NYTimes Columnist Stirs Up A Controversy That Will Only Drive Human Trafficking Further Underground
from the dangerous-ideas dept
You may recall a couple years ago that a bunch of politicians, led by state Attorneys General, went on a huge grandstanding campaign against Craigslist, because some people were using Craigslist for prostitution — including some human trafficking. As we noted at the time (repeatedly), Craigslist was incredibly cooperative with law enforcement, and smart law enforcement officials actually used Craigslist as a tool to help discover, track down and arrest those who were breaking the law. But, rather than recognize that Craigslist was a useful tool, a huge media campaign was set off, leading Craigslist to shut down its “adult services” section, despite plenty of legal uses.
Of course, exactly as we predicted, the people who were previously using Craigslist for illegal reasons didn’t magically disappear. They just shifted to other sites. One popular one was Backpage, owned by Village Voice Media, publishers of the famed alternative newspaper The Village Voice. Unlike Craigslist, Backpage told the grandstanders that it wouldn’t back down. It noted that it cooperates with law enforcement, and that it understands the law and why it’s not liable for the actions of its users. A lawsuit filed against the company resulted in Backpage being declared legal.
You would think, maybe, that the media and the granstanders would get the message. But, no, they just keep at it. Nicholas Kristoff at the NY Times recently posted a ridiculously silly column, which first “outs” Goldman Sachs as a minority investor in Village Voice Media (leading GS to sell all its shares before the article went to press, despite it having nothing to do with how the company operates), and then goes on to insist that the owners of the site must be “held accountable.”
This is, to put it plainly, stupid. Kristof even acknowledges that the real way to stop human trafficking and underage prostitution is to have “prosecutors… focus more on pimps and johns.” You know how they can do that? By using sites like Backpage to collect evidence and to find out who’s actually responsible. But, immediately after that, Kristof insists that:
Closing down the leading Web site used by traffickers would complicate their lives, and after so many years of girls being trafficked on this site, it’s time to hold owners accountable.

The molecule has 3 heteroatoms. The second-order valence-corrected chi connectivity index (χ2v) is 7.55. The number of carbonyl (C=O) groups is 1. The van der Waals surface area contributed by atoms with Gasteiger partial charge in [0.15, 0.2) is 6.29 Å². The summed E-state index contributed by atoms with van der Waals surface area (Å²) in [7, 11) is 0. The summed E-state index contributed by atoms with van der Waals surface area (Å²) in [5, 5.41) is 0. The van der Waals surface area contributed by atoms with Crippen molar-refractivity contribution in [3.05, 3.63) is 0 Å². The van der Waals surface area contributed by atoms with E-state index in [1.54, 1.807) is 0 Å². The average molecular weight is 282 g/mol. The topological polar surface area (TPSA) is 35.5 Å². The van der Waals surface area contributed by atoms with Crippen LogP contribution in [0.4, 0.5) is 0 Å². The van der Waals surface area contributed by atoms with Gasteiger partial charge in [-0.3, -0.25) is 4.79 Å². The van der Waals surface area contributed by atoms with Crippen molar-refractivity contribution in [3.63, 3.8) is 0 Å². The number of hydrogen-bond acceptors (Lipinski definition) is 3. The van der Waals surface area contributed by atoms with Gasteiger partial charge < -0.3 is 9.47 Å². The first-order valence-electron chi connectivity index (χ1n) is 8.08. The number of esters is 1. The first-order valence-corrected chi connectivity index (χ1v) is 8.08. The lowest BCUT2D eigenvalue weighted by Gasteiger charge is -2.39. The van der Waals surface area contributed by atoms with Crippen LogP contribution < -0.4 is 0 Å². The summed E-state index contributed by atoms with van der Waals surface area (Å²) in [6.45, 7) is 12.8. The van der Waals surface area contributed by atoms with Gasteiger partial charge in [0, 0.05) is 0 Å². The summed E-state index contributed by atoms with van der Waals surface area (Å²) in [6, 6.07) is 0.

That’s ridiculous. Two years ago, we were told that the “leading website used by traffickers” was Craigslist. And the same sort of idiotically short-sighted campaign closed down that part of the service, and it did nothing to complicate the traffickers lives, because they quickly moved on to a variety of other platforms, including some that don’t cooperate nearly as closely with law enforcement as Craigslist did (and Backpage does today). If Backpage is pressured into stopping adult ads, then the traffickers will move on to other sites within hours — and many will be less willing to cooperate. Blaming the service provider isn’t just stupid and pointless, it’s counterproductive. It’s helping the very people that the grandstanders claim to be targeting.
It’s really quite sickening. The best way to stop these awful acts is to go after those responsible. Adding some ridiculous (and probably unconstitutional) secondary liability to third parties doesn’t help. It makes the problem worse. Kristof and others may have good intentions, but their simple (and confounding) inability to think more than a single step ahead is really disappointing. In an effort to do good, they’re causing a tremendous amount of harm. Not only that, but they’re advocating to set an awful precedent when it comes to secondary liability, taking away the basic principle that you don’t blame the tool, you blame the person who actually is breaking the law. Kristof is an award-winning journalist, and clearly a very smart person. That he’d be so short-sighted on something like this — and stoop to the level of trying to drag other companies through the mud — is immensely disappointing.